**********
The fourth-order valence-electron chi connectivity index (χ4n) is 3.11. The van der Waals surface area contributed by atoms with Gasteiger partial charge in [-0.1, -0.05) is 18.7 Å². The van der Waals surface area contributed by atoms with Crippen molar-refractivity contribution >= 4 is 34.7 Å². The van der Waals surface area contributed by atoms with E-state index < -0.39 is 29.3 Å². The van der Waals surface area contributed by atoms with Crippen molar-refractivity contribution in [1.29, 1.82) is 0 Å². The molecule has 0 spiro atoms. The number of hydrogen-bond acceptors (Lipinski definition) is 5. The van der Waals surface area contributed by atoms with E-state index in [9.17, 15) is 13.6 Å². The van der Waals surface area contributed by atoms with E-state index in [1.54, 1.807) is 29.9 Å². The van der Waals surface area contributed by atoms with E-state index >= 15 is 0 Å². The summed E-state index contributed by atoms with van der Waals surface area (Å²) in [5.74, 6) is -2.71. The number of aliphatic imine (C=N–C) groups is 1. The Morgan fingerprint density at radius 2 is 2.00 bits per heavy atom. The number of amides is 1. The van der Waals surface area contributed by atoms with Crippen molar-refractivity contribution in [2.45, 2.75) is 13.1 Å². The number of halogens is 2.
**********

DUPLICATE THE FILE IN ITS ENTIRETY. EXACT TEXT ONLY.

The fourth-order valence-electron chi connectivity index (χ4n) is 3.11. The van der Waals surface area contributed by atoms with Gasteiger partial charge in [-0.1, -0.05) is 18.7 Å². The van der Waals surface area contributed by atoms with Crippen molar-refractivity contribution >= 4 is 34.7 Å². The van der Waals surface area contributed by atoms with E-state index < -0.39 is 29.3 Å². The van der Waals surface area contributed by atoms with Crippen molar-refractivity contribution in [1.29, 1.82) is 0 Å². The molecule has 0 spiro atoms. The number of hydrogen-bond acceptors (Lipinski definition) is 5. The van der Waals surface area contributed by atoms with E-state index in [9.17, 15) is 13.6 Å². The van der Waals surface area contributed by atoms with E-state index in [1.54, 1.807) is 29.9 Å². The van der Waals surface area contributed by atoms with E-state index >= 15 is 0 Å². The summed E-state index contributed by atoms with van der Waals surface area (Å²) in [5.74, 6) is -2.71. The number of aliphatic imine (C=N–C) groups is 1. The Morgan fingerprint density at radius 2 is 2.00 bits per heavy atom. The number of amides is 1. The van der Waals surface area contributed by atoms with Crippen molar-refractivity contribution in [2.45, 2.75) is 13.1 Å². The number of halogens is 2.